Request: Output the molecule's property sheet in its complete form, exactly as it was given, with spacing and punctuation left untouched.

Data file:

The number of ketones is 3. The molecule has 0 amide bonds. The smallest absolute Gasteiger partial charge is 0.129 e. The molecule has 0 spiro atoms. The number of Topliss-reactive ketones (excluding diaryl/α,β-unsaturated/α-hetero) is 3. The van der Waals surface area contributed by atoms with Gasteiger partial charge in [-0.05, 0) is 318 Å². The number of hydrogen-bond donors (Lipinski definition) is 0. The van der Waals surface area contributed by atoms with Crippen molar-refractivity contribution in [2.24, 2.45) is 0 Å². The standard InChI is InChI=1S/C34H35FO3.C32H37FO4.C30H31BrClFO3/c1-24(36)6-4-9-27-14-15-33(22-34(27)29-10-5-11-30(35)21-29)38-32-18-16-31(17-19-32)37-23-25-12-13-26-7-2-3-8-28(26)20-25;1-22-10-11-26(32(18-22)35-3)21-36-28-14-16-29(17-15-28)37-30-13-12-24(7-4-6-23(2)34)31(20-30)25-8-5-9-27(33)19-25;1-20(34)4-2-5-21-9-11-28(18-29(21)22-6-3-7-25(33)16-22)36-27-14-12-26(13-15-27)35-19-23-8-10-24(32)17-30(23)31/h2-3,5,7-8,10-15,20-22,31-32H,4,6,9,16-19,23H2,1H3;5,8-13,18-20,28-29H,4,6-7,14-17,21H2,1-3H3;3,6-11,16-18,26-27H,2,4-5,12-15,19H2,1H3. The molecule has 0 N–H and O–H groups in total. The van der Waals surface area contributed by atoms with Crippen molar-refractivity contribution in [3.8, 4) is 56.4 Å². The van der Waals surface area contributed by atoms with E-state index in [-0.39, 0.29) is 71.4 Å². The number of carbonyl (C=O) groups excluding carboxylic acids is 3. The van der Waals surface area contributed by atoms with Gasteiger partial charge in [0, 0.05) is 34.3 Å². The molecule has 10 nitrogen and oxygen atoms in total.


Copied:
The number of ketones is 3. The molecule has 0 amide bonds. The smallest absolute Gasteiger partial charge is 0.129 e. The molecule has 0 spiro atoms. The number of Topliss-reactive ketones (excluding diaryl/α,β-unsaturated/α-hetero) is 3. The van der Waals surface area contributed by atoms with Gasteiger partial charge in [-0.05, 0) is 318 Å². The number of hydrogen-bond donors (Lipinski definition) is 0. The van der Waals surface area contributed by atoms with Crippen molar-refractivity contribution in [2.24, 2.45) is 0 Å². The standard InChI is InChI=1S/C34H35FO3.C32H37FO4.C30H31BrClFO3/c1-24(36)6-4-9-27-14-15-33(22-34(27)29-10-5-11-30(35)21-29)38-32-18-16-31(17-19-32)37-23-25-12-13-26-7-2-3-8-28(26)20-25;1-22-10-11-26(32(18-22)35-3)21-36-28-14-16-29(17-15-28)37-30-13-12-24(7-4-6-23(2)34)31(20-30)25-8-5-9-27(33)19-25;1-20(34)4-2-5-21-9-11-28(18-29(21)22-6-3-7-25(33)16-22)36-27-14-12-26(13-15-27)35-19-23-8-10-24(32)17-30(23)31/h2-3,5,7-8,10-15,20-22,31-32H,4,6,9,16-19,23H2,1H3;5,8-13,18-20,28-29H,4,6-7,14-17,21H2,1-3H3;3,6-11,16-18,26-27H,2,4-5,12-15,19H2,1H3. The molecule has 0 N–H and O–H groups in total. The van der Waals surface area contributed by atoms with Crippen molar-refractivity contribution in [3.8, 4) is 56.4 Å². The van der Waals surface area contributed by atoms with E-state index in [-0.39, 0.29) is 71.4 Å². The number of carbonyl (C=O) groups excluding carboxylic acids is 3. The van der Waals surface area contributed by atoms with Gasteiger partial charge in [0, 0.05) is 34.3 Å². The molecule has 10 nitrogen and oxygen atoms in total.